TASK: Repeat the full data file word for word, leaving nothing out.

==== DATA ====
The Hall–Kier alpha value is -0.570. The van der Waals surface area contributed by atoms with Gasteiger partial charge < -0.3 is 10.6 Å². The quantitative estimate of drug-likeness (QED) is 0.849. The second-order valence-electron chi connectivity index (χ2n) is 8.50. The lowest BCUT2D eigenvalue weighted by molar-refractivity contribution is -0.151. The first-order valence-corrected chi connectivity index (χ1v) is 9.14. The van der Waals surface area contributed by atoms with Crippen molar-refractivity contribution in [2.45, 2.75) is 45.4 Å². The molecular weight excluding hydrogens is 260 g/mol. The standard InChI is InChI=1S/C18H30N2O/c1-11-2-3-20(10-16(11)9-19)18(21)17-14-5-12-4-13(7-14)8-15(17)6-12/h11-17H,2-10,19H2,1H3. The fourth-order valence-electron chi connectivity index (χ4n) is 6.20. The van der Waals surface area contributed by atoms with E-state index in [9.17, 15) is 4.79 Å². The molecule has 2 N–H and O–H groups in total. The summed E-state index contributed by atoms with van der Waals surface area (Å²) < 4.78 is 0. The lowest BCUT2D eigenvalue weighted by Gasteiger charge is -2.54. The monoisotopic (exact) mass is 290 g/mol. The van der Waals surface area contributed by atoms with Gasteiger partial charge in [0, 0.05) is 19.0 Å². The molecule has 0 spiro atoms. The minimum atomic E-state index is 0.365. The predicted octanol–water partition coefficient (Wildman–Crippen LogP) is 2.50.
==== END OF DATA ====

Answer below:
The Hall–Kier alpha value is -0.570. The van der Waals surface area contributed by atoms with Gasteiger partial charge < -0.3 is 10.6 Å². The quantitative estimate of drug-likeness (QED) is 0.849. The second-order valence-electron chi connectivity index (χ2n) is 8.50. The lowest BCUT2D eigenvalue weighted by molar-refractivity contribution is -0.151. The first-order valence-corrected chi connectivity index (χ1v) is 9.14. The van der Waals surface area contributed by atoms with Crippen molar-refractivity contribution in [2.45, 2.75) is 45.4 Å². The molecular weight excluding hydrogens is 260 g/mol. The standard InChI is InChI=1S/C18H30N2O/c1-11-2-3-20(10-16(11)9-19)18(21)17-14-5-12-4-13(7-14)8-15(17)6-12/h11-17H,2-10,19H2,1H3. The fourth-order valence-electron chi connectivity index (χ4n) is 6.20. The van der Waals surface area contributed by atoms with E-state index in [9.17, 15) is 4.79 Å². The molecule has 2 N–H and O–H groups in total. The summed E-state index contributed by atoms with van der Waals surface area (Å²) < 4.78 is 0. The lowest BCUT2D eigenvalue weighted by Gasteiger charge is -2.54. The monoisotopic (exact) mass is 290 g/mol. The van der Waals surface area contributed by atoms with Gasteiger partial charge in [0, 0.05) is 19.0 Å². The molecule has 0 spiro atoms. The minimum atomic E-state index is 0.365. The predicted octanol–water partition coefficient (Wildman–Crippen LogP) is 2.50.